Let’s take a look at the urban city then. Close quarters, no fences, little private space – it must be a privacy nightmare! Again, this is if you think of privacy as just the ability to have a lot of space in which to do things with no one looking, and not as the ability to hide intimate or private details of your life from others. Granted, people also have ‘best friends’ in the city, but much fewer because, unlike in the suburbs, they don’t hàve to. This is because in the city, there are three categories of people: friends, acquaintances and strangers.

This new category, acquaintances, is the old lady you talk to every day while waiting for the bus, the grocery store owner who knows you prefer paper bags, the post man who you greet from your porch or your stoop, your neighbours you say hi to on your way somewhere and other people who know, but who you don’t knòw. My neighbours fall into this category: we give them our keys in case we’re ever locked out, the lady across the street gives us tips on how to not kill our vegetable garden and we water her flowers whenever she’s off somewhere.

We trust and like her, but I don’t even know her last name, her telephone number, her likes or dislikes and neither does she know ours.

We can chose what we share and what we keep private because these types of relationships are public: they don’t happen behind fences, they happen in the street between our two houses or at the bus stop or on Principale. We don’t need to invite them into our private lives, but we can rely on them for help, support or to bring the wine to the Boxing Day Party.

Unlike friendships which need maintenance and energy, these acquainanceships are effortlessly formed by virtue of just being in the same public space (which, as we explored in the beginning of this article, is very limited or little-used in poorly-built suburbs), so you can have a great deal more of them.

Perhaps the greatest advantage of acquaintanceship is that, since very little private life is shared, they form between the most unlikely and different individuals: people of different incomes, young and old, left and right and people of different cultures and ethnicities become acquaintances when being ‘best-friendships’ would have been very unlikely. This creates social cohesion as opposed to the polarized, ghettoized islands of homogeneity that plague an increasing percentage of our suburbs.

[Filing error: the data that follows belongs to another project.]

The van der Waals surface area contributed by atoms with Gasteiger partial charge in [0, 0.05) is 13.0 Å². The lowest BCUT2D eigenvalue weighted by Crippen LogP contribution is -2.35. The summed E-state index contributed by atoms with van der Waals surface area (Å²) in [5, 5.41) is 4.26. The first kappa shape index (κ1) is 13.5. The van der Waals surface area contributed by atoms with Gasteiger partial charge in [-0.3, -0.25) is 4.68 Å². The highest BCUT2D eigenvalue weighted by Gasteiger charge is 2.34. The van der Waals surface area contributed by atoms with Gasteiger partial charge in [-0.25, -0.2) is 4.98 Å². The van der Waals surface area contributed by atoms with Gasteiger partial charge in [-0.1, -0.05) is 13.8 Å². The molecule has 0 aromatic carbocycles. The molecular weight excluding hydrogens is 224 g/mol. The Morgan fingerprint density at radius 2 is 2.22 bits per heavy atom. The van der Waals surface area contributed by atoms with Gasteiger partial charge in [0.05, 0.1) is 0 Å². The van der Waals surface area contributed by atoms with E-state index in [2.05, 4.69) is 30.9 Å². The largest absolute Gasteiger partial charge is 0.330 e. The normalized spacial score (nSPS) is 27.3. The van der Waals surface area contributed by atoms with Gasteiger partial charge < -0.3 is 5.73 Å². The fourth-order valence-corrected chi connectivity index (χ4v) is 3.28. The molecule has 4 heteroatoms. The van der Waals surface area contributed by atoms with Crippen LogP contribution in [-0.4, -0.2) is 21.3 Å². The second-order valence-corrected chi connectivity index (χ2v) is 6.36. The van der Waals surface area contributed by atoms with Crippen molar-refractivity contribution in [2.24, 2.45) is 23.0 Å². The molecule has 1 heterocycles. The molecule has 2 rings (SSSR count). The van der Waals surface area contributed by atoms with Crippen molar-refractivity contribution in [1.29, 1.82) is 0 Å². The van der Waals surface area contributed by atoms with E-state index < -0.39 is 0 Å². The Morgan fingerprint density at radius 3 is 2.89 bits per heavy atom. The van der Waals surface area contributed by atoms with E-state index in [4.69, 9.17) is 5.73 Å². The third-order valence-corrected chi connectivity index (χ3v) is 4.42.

To create an environment where this third category of relations can form, the city needs to foster useful public space and have a smaller buffer between the private and the public:

What I mean by useful public space is a space where people have multiple reasons to go to instead of one express purpose. It’s a space across which people walk to get to work, to shop, to go to school, to play on structures or to hang out instead of a space which is jùst used for any one of these uses: it’s a space where people mix. Here, people of all types can meet and run into each other naturally instead of having to go out of their way to do so.

The smaller public-private buffer is something that mostly applies to homes: you want to be able to see the faces of people on the street (public space) and have a semi-private area, like a porch or a stoop, from which you can observe the going-ons of the public street and occasionally and casually interact with it.

So whereas the suburbs might provide fences at the cost of personal privacy and social cohesion, urbanized areas provide personal privacy and social peace at the price…

… of the fences.